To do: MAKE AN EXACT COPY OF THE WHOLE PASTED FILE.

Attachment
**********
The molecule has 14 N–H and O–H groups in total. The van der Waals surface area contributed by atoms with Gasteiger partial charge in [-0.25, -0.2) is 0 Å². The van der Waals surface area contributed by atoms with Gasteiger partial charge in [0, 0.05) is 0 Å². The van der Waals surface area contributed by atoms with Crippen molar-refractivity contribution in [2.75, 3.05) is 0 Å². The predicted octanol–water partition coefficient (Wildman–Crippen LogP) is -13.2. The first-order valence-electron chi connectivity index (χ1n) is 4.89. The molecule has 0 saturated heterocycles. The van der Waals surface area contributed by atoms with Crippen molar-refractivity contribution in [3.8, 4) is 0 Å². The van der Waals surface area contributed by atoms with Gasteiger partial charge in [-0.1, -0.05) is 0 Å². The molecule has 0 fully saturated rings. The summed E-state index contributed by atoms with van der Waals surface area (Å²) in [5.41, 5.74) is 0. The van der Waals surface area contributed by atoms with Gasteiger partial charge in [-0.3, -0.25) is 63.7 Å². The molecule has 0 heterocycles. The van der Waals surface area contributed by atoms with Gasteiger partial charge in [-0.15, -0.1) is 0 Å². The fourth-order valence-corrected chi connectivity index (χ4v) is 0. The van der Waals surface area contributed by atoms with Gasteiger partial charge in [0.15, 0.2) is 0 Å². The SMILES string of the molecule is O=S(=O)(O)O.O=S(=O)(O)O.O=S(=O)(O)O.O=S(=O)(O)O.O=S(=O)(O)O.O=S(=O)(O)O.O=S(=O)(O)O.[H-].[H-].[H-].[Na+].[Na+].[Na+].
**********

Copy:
The molecule has 14 N–H and O–H groups in total. The van der Waals surface area contributed by atoms with Gasteiger partial charge in [-0.25, -0.2) is 0 Å². The van der Waals surface area contributed by atoms with Gasteiger partial charge in [0, 0.05) is 0 Å². The van der Waals surface area contributed by atoms with Crippen molar-refractivity contribution in [2.75, 3.05) is 0 Å². The predicted octanol–water partition coefficient (Wildman–Crippen LogP) is -13.2. The first-order valence-electron chi connectivity index (χ1n) is 4.89. The molecule has 0 saturated heterocycles. The van der Waals surface area contributed by atoms with Crippen molar-refractivity contribution in [3.8, 4) is 0 Å². The van der Waals surface area contributed by atoms with Gasteiger partial charge in [-0.1, -0.05) is 0 Å². The molecule has 0 fully saturated rings. The summed E-state index contributed by atoms with van der Waals surface area (Å²) in [5.41, 5.74) is 0. The van der Waals surface area contributed by atoms with Gasteiger partial charge in [-0.3, -0.25) is 63.7 Å². The molecule has 0 heterocycles. The van der Waals surface area contributed by atoms with Gasteiger partial charge in [-0.15, -0.1) is 0 Å². The fourth-order valence-corrected chi connectivity index (χ4v) is 0. The van der Waals surface area contributed by atoms with Gasteiger partial charge in [0.15, 0.2) is 0 Å². The SMILES string of the molecule is O=S(=O)(O)O.O=S(=O)(O)O.O=S(=O)(O)O.O=S(=O)(O)O.O=S(=O)(O)O.O=S(=O)(O)O.O=S(=O)(O)O.[H-].[H-].[H-].[Na+].[Na+].[Na+].